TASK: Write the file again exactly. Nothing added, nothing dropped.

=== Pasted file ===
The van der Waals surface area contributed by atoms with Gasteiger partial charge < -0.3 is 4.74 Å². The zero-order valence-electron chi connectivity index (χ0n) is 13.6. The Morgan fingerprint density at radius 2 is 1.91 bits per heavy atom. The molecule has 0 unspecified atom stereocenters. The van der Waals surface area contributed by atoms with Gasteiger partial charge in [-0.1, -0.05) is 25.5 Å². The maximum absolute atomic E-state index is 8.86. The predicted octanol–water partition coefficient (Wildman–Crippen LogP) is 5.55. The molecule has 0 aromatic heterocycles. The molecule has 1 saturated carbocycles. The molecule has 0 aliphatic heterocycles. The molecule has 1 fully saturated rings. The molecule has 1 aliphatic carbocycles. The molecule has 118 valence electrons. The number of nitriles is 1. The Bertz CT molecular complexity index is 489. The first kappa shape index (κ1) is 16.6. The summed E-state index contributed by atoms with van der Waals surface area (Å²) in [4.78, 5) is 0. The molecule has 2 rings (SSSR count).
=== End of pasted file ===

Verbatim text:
The van der Waals surface area contributed by atoms with Gasteiger partial charge < -0.3 is 4.74 Å². The zero-order valence-electron chi connectivity index (χ0n) is 13.6. The Morgan fingerprint density at radius 2 is 1.91 bits per heavy atom. The molecule has 0 unspecified atom stereocenters. The van der Waals surface area contributed by atoms with Gasteiger partial charge in [-0.1, -0.05) is 25.5 Å². The maximum absolute atomic E-state index is 8.86. The predicted octanol–water partition coefficient (Wildman–Crippen LogP) is 5.55. The molecule has 0 aromatic heterocycles. The molecule has 1 saturated carbocycles. The molecule has 0 aliphatic heterocycles. The molecule has 1 fully saturated rings. The molecule has 1 aliphatic carbocycles. The molecule has 118 valence electrons. The number of nitriles is 1. The Bertz CT molecular complexity index is 489. The first kappa shape index (κ1) is 16.6. The summed E-state index contributed by atoms with van der Waals surface area (Å²) in [4.78, 5) is 0. The molecule has 2 rings (SSSR count).